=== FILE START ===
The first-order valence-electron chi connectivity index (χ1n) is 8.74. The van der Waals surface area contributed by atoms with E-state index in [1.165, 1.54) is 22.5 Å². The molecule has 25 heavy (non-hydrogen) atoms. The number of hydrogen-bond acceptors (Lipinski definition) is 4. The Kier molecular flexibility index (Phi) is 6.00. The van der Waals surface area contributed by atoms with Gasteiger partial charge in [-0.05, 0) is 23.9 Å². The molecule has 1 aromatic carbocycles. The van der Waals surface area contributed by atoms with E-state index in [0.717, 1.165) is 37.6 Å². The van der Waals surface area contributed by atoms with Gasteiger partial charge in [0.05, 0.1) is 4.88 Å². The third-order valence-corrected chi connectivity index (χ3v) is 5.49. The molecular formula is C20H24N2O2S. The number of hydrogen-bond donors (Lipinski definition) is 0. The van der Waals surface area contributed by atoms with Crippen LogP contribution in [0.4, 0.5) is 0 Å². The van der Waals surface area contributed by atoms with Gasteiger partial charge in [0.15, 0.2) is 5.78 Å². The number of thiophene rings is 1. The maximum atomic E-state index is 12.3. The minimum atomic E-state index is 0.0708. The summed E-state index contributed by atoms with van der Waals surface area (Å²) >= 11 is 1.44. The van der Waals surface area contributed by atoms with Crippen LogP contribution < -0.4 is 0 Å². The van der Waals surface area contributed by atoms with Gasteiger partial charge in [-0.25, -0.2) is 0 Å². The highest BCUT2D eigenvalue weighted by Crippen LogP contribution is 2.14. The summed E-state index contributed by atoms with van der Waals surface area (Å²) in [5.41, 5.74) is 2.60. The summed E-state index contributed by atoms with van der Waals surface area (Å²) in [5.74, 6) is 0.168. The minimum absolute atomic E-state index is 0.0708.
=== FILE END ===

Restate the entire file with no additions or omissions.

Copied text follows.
The first-order valence-electron chi connectivity index (χ1n) is 8.74. The van der Waals surface area contributed by atoms with E-state index in [1.165, 1.54) is 22.5 Å². The molecule has 25 heavy (non-hydrogen) atoms. The number of hydrogen-bond acceptors (Lipinski definition) is 4. The Kier molecular flexibility index (Phi) is 6.00. The van der Waals surface area contributed by atoms with Gasteiger partial charge in [-0.05, 0) is 23.9 Å². The molecule has 1 aromatic carbocycles. The van der Waals surface area contributed by atoms with E-state index in [0.717, 1.165) is 37.6 Å². The van der Waals surface area contributed by atoms with Gasteiger partial charge in [0.05, 0.1) is 4.88 Å². The third-order valence-corrected chi connectivity index (χ3v) is 5.49. The molecular formula is C20H24N2O2S. The number of hydrogen-bond donors (Lipinski definition) is 0. The van der Waals surface area contributed by atoms with Crippen LogP contribution in [0.4, 0.5) is 0 Å². The van der Waals surface area contributed by atoms with Gasteiger partial charge in [0.15, 0.2) is 5.78 Å². The number of thiophene rings is 1. The maximum atomic E-state index is 12.3. The minimum atomic E-state index is 0.0708. The summed E-state index contributed by atoms with van der Waals surface area (Å²) >= 11 is 1.44. The van der Waals surface area contributed by atoms with Crippen LogP contribution < -0.4 is 0 Å². The van der Waals surface area contributed by atoms with Gasteiger partial charge in [-0.25, -0.2) is 0 Å². The highest BCUT2D eigenvalue weighted by Crippen LogP contribution is 2.14. The summed E-state index contributed by atoms with van der Waals surface area (Å²) in [5.41, 5.74) is 2.60. The summed E-state index contributed by atoms with van der Waals surface area (Å²) in [5.74, 6) is 0.168. The minimum absolute atomic E-state index is 0.0708.